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I am new to node.js and still trying to understand the philosophy behind it . As I learned , node.js runs in one process only as opposed to php which opens a process\thread for each request. And while you can say Node is 'non-blocking' for i/o , it is blocking for requests(the requests pile up since there is no new thread for each new request) and theoretically if you've written a node.js app that doesn't deal fast with each request you get in trouble.

My question is this - how can I tell if a certain handling of a request takes too long so that it will block all other requests for too long and hinder the performance of my app ?

I know that all the 'heavy' actions on the server (db querying , file system searching) are done by callbacks and therefore cannot block node. However what if all other operations that are done synchronously by the server to handle a request just take too long ?

For example- the server needs to write a lot of html to the response . What happens then ?

How can the node programmer know if he's doing too much with a certain request (in a blocking manner) , is it experience , intuition or are there clear guides on how to do it ?

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I'm fair new to Node.js also, but I think that you should use asynchronous callbacks for all operations. You shouldn't have any synchronous operation on your Node.js server. –  Bardo Oct 2 '12 at 10:49
    
Lets say your node.js writes an html file - long.html which has lots of lots of lines , the way you do it (as much as I understand) is by routing the request to some handler that will eventually have to perform something such as : response.write ("<html><head> ... so as far as I can see you can't really escape doing this at some point. At least as far as I know . –  Joel_Blum Oct 2 '12 at 10:56
    
What your handler has to do is to return that HTML to a callback whose work will be to post that html into the client, but out from your server code. –  Bardo Oct 2 '12 at 11:58

1 Answer 1

There are no clear guidelines as to where is the limit between synchronous code and asynchronous code, it is more of a matter with the application flow. Asynchronous operations should be preferred since they allow Node.js main process to start handling other requests in the meantime.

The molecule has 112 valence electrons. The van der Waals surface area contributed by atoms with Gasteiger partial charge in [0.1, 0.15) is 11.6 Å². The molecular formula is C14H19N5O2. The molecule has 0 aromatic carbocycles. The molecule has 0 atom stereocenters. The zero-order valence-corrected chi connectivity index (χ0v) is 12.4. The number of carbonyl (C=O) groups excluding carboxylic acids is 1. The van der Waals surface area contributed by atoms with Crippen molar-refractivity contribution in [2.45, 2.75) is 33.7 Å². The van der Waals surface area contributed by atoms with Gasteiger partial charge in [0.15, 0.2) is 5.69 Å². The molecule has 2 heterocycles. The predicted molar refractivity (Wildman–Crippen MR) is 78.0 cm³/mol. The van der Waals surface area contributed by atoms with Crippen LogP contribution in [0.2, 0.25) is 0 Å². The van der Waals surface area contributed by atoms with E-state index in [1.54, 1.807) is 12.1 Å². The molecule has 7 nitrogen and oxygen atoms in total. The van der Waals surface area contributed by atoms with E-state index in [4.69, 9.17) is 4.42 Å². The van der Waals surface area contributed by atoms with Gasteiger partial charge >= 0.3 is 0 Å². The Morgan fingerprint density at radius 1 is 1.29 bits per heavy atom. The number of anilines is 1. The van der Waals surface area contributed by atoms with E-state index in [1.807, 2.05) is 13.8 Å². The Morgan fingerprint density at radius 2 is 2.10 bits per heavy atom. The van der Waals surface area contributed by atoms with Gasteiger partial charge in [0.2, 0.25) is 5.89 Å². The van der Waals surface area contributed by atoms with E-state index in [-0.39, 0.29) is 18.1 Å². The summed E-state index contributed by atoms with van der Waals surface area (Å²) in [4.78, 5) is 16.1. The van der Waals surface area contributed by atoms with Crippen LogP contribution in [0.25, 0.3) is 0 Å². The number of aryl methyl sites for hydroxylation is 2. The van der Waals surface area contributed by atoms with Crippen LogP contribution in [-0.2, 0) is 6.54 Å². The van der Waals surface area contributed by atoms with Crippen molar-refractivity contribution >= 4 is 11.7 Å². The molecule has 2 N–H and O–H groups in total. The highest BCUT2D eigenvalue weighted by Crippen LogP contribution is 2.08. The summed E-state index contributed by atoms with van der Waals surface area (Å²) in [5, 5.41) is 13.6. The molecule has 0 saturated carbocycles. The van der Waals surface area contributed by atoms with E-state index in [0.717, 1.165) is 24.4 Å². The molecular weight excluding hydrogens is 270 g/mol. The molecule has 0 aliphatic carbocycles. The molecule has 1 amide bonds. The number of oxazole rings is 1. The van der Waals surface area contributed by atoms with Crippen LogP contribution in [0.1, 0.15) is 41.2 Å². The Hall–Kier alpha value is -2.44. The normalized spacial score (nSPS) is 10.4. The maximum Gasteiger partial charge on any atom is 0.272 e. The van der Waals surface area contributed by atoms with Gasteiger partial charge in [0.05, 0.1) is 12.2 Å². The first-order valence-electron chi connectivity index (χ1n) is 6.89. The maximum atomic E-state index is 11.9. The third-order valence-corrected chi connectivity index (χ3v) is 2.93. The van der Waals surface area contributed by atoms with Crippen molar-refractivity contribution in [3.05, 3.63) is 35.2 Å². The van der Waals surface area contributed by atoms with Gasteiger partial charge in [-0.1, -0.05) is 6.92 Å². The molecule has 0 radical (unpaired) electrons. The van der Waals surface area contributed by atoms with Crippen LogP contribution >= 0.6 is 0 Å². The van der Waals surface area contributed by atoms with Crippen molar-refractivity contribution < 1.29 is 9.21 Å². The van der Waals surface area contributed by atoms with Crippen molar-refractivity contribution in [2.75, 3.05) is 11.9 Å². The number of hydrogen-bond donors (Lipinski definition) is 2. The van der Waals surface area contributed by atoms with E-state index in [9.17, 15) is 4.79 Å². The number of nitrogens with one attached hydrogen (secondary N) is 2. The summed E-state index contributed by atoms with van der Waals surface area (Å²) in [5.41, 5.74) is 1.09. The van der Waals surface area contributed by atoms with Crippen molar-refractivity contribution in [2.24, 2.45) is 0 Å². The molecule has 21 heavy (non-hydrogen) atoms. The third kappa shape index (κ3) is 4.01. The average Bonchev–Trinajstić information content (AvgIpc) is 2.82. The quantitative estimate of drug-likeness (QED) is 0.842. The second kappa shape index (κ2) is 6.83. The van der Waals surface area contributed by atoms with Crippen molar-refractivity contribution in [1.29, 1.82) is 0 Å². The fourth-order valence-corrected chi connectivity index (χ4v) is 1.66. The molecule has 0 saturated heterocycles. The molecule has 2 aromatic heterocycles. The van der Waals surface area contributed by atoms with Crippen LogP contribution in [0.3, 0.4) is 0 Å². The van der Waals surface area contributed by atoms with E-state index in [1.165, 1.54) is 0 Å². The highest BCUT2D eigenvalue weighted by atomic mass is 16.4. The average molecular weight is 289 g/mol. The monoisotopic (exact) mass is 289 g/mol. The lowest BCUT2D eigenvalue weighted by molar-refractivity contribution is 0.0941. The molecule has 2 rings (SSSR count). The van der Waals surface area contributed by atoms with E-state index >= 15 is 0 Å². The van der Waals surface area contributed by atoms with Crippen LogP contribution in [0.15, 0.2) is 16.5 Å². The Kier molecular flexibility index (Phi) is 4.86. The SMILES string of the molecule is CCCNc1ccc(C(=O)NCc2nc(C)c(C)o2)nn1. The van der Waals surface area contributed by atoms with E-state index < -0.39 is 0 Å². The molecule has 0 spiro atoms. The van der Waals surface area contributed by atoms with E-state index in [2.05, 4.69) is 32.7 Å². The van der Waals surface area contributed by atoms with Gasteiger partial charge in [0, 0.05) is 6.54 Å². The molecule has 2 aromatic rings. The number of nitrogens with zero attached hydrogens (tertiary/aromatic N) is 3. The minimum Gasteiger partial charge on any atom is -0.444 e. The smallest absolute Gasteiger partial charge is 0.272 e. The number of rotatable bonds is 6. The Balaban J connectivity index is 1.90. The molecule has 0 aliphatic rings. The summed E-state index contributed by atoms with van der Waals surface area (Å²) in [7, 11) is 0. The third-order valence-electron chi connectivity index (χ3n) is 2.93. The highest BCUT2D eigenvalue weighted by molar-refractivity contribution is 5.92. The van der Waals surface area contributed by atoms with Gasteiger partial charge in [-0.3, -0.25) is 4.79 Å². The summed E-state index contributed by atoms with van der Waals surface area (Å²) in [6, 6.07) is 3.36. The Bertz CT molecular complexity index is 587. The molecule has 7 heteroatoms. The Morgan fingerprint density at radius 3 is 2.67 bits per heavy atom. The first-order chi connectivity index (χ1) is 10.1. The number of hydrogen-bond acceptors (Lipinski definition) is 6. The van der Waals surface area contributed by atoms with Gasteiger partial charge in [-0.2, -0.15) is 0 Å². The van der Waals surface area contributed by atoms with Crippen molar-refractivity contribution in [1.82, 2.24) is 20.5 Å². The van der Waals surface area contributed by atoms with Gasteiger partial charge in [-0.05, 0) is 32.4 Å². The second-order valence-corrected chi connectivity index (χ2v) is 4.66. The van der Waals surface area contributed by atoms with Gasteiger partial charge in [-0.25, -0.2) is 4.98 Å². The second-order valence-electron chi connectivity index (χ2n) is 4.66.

That said, simply using callbacks for every function is not a solution since a piece of code as such:

function sum(a, b, callback){
   var sum = a + b;
   callback(sum);
}

sum(2,3, function(sum){
   console.log(sum);
}

Is still synchronous. To make it asynchronous process.nextTick could be used as such:

function sum(a, b, callback){
   var sum = a + b;
   process.nextTick(function(){
     callback(sum);
   });
}

sum(2,3, function(sum){
   console.log(sum);
}

The general rule of thumb is to avoid synchronous recursive calculations, heavy loops and IO operations.

Finding out if a request takes too long and thus will hinder the performance can not be defined so generally as the limits are application specific. Those request are located by running performance tests on the application.

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+1 for "Those request are located by running performance tests on the application"--this is absolutely key. You can get a lot of performance insight using DTrace; check out the talk by Dave Pacheco called "Dtrace, Node.js and Flame Graphs," and the blog post Where does your Node program spend its time?. –  BinaryMuse Oct 2 '12 at 16:27
    
I'd accept this as the answer. To understand it more: howtonode.org/understanding-process-next-tick –  kakacii Aug 23 '13 at 15:38

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